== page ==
Bring on the murderation.
In volume two of Murcielago, the Murder Party story picks up where it left off, revealing more potentially gruesome traps for our, um, heroine to overcome, and that the maid seen attending our bloodthirsty old man hails from the age old tradition of the combat maid. Blood and gore galore before the whole thing resolves in someone getting hit by a boat. But, of course, there’s no downtime to be had, and we are soon launched into the next arc via a persistent panty thief at Hinako’s school. Elsewhere, a young girl elsewhere comes across evidence that makes her believe her father may be a serial killer; perhaps luckily for her, she is swiftly kidnapped by Kuroko, although as for why, it remains to be seen. Hinako’s determination to track down the panty thief appears to have been pushed to the wings for now, although the culprit doesn’t seem all that mysterious.
I’ll be honest – this isn’t a great volume, and a big part of that is that the pacing feels pretty off. Maybe it worked in serialization, but the amount of material compiled per volume is such that for this one we get what ends up feeling like the odds and ends of two stories with not a hell of a lot of satisfaction. It’s true that Murder Party closes out here, but the momentum seems to have deserted it completely after the months between its start and its end.
On the other hand, the new arc, Domestic Killer, so far simply doesn’t offer much thus far, and that it appears to have let lolicon elements into the story is fairly dismaying. Kuroko was a pretty terrible person in the first volume, but her dive into lolicon land makes her actively distasteful in a way that her cold killing and clear lack of morals hadn’t. I’m hoping fervently that this arc isn’t a lengthy one. The volume isn’t a total loss – did I mention the gatling guns on a wheelchair? – but it’s absolutely a step down.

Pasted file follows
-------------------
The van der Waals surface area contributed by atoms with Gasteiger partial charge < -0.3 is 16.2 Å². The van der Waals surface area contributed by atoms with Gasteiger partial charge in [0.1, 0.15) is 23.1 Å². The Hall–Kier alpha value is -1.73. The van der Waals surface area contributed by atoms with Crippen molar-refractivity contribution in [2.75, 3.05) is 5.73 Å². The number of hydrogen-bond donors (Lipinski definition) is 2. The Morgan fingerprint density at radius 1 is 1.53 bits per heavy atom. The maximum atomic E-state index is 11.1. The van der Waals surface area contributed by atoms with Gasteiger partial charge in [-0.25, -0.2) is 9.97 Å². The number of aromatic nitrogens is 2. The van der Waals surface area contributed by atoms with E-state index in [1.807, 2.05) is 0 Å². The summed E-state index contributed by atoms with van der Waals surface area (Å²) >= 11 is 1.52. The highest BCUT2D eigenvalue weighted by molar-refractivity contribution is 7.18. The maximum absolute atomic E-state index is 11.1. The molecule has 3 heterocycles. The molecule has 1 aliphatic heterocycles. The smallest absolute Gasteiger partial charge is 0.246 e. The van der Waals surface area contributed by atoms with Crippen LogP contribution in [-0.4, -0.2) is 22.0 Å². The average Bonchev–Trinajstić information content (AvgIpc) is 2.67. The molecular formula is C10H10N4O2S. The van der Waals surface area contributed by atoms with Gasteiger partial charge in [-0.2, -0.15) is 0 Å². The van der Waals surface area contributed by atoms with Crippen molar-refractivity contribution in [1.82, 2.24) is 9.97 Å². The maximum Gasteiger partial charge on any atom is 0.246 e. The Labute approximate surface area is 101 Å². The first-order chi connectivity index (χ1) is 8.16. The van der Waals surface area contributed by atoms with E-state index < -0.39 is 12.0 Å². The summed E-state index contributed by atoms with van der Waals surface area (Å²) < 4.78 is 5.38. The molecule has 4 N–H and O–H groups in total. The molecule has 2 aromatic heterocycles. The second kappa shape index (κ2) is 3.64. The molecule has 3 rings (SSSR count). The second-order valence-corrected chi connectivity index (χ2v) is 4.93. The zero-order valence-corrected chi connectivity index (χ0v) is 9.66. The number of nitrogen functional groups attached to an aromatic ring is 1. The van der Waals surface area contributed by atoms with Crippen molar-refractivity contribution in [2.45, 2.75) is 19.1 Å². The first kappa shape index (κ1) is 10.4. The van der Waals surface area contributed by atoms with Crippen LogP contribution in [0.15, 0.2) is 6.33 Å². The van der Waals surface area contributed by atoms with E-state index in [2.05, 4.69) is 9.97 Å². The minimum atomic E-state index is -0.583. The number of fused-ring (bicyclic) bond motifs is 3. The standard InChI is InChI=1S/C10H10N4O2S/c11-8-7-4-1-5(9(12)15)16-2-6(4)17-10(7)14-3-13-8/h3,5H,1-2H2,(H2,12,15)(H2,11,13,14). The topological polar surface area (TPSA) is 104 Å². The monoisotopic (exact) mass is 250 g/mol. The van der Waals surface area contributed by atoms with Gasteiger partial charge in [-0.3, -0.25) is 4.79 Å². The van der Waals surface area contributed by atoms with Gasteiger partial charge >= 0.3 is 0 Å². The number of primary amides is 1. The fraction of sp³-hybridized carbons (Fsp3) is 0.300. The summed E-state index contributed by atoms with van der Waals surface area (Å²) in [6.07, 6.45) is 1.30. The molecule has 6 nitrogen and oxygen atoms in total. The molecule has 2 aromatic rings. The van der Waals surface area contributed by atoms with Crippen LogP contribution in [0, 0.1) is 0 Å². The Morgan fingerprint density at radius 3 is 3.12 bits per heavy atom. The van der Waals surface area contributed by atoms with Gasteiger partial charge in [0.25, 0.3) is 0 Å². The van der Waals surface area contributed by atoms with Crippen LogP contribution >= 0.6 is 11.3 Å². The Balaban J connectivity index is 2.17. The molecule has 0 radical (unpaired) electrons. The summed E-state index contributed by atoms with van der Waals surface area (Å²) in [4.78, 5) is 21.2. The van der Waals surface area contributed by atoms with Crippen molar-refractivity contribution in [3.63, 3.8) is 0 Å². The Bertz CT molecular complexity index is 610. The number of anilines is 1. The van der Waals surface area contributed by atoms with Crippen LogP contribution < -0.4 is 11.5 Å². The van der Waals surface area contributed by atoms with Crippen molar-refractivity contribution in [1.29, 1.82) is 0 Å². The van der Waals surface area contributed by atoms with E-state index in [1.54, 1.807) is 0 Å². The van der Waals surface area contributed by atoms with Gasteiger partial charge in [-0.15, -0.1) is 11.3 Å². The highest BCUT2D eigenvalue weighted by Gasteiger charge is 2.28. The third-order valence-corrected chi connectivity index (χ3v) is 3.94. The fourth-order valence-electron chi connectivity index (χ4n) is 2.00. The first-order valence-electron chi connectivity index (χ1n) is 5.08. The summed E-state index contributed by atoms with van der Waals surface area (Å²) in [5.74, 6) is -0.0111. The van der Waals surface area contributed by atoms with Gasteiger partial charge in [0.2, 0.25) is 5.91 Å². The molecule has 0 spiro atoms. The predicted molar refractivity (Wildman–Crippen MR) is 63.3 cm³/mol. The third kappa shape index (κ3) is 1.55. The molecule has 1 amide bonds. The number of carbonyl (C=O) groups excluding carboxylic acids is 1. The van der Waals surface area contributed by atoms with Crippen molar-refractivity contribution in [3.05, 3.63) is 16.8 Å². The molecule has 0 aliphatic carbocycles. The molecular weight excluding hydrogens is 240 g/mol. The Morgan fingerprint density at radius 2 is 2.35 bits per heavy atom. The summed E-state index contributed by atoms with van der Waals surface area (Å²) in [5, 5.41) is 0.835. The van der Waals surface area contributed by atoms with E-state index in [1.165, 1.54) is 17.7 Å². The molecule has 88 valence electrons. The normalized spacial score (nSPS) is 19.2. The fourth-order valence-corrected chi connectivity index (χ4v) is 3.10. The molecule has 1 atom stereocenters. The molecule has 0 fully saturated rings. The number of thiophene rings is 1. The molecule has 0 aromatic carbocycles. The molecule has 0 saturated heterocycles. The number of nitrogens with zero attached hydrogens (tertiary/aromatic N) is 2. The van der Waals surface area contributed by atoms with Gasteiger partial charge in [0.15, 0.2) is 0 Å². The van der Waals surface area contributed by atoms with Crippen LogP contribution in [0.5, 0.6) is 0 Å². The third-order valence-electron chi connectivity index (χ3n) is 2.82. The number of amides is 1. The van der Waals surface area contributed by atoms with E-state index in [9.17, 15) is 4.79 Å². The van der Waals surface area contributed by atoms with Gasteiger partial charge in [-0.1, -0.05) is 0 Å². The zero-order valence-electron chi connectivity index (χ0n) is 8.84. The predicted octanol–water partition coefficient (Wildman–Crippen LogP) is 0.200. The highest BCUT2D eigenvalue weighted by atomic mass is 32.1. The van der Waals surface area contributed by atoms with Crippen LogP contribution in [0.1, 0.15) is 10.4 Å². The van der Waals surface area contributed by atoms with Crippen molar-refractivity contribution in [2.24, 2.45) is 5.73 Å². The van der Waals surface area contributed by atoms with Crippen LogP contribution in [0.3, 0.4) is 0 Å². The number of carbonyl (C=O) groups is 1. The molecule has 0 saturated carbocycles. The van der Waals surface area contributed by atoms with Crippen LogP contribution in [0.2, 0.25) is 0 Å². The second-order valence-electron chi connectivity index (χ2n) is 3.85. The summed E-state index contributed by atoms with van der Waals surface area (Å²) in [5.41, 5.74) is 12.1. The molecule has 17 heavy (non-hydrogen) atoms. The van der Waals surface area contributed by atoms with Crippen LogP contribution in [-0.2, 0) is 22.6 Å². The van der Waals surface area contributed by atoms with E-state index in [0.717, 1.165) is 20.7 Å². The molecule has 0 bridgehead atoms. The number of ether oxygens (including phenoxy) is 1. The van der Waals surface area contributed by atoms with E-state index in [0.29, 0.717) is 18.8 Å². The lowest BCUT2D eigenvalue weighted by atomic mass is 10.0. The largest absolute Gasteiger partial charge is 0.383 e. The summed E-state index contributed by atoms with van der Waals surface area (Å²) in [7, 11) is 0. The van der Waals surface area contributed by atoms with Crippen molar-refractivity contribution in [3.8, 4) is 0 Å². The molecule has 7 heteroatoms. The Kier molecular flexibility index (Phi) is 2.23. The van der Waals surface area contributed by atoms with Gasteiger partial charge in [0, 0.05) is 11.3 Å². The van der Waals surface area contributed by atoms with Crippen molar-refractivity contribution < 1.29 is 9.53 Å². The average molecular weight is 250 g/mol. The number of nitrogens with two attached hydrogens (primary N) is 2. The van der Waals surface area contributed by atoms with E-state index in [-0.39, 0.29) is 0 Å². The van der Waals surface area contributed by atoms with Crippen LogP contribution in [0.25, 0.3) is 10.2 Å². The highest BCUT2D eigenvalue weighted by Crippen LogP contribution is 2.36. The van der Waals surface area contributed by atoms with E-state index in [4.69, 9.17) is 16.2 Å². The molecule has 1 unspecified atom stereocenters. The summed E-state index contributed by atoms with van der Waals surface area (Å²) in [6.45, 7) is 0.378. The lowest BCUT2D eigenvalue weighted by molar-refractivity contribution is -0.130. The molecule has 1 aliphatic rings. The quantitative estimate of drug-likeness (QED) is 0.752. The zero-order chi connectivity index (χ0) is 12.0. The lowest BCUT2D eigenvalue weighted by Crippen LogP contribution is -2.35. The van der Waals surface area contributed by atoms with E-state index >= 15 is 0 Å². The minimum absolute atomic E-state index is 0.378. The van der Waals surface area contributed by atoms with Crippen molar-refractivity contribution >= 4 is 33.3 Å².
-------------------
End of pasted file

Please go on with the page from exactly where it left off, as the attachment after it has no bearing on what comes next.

I read the digital release of this which can be purchased on Kobo – something I note as, from previous experience, the quality of digital releases can vary by retailer (don’t get me started on how poor a job Barnes & Noble did with Twin Spica). If viewed in vertical view (my laptop’s screen swivels, so it can be used like a tablet) it looked perfectly fine, but I’ll note that if viewed in horizontal mode it looked a bit rough – pixellation issues cropped up.
Anyway, while it didn’t thrill me the way volume one did, I am nevertheless planning to keep on with this series, as this may have been a hiccup volume. I wouldn’t advise skipping it entirely if you plan to keep reading the series, given that Murder Party ends in it, but you may prefer to skim the material for the new arc instead of devoting your full attention to it. But, hey, your mileage will probably vary based on how lolicon makes you feel.